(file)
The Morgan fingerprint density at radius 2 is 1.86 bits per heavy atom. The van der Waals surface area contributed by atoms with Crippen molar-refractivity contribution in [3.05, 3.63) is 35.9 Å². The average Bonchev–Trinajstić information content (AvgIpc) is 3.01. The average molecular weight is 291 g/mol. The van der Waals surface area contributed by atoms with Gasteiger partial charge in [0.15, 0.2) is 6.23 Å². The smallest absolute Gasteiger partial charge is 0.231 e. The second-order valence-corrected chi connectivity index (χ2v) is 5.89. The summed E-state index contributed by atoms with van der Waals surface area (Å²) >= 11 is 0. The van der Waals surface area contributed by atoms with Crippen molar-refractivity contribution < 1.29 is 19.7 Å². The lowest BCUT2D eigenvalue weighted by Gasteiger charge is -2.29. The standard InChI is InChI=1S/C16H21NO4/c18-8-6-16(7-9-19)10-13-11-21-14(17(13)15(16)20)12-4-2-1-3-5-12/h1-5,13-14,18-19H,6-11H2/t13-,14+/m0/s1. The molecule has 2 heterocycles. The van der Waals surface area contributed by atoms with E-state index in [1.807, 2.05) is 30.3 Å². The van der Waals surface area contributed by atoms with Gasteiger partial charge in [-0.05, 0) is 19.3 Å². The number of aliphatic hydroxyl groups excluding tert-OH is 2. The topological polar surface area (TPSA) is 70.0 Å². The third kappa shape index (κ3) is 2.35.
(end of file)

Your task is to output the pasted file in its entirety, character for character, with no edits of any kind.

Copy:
The Morgan fingerprint density at radius 2 is 1.86 bits per heavy atom. The van der Waals surface area contributed by atoms with Crippen molar-refractivity contribution in [3.05, 3.63) is 35.9 Å². The average Bonchev–Trinajstić information content (AvgIpc) is 3.01. The average molecular weight is 291 g/mol. The van der Waals surface area contributed by atoms with Gasteiger partial charge in [0.15, 0.2) is 6.23 Å². The smallest absolute Gasteiger partial charge is 0.231 e. The second-order valence-corrected chi connectivity index (χ2v) is 5.89. The summed E-state index contributed by atoms with van der Waals surface area (Å²) >= 11 is 0. The van der Waals surface area contributed by atoms with Crippen molar-refractivity contribution < 1.29 is 19.7 Å². The lowest BCUT2D eigenvalue weighted by Gasteiger charge is -2.29. The standard InChI is InChI=1S/C16H21NO4/c18-8-6-16(7-9-19)10-13-11-21-14(17(13)15(16)20)12-4-2-1-3-5-12/h1-5,13-14,18-19H,6-11H2/t13-,14+/m0/s1. The molecule has 2 heterocycles. The van der Waals surface area contributed by atoms with E-state index in [1.807, 2.05) is 30.3 Å². The van der Waals surface area contributed by atoms with Gasteiger partial charge in [-0.05, 0) is 19.3 Å². The number of aliphatic hydroxyl groups excluding tert-OH is 2. The topological polar surface area (TPSA) is 70.0 Å². The third kappa shape index (κ3) is 2.35.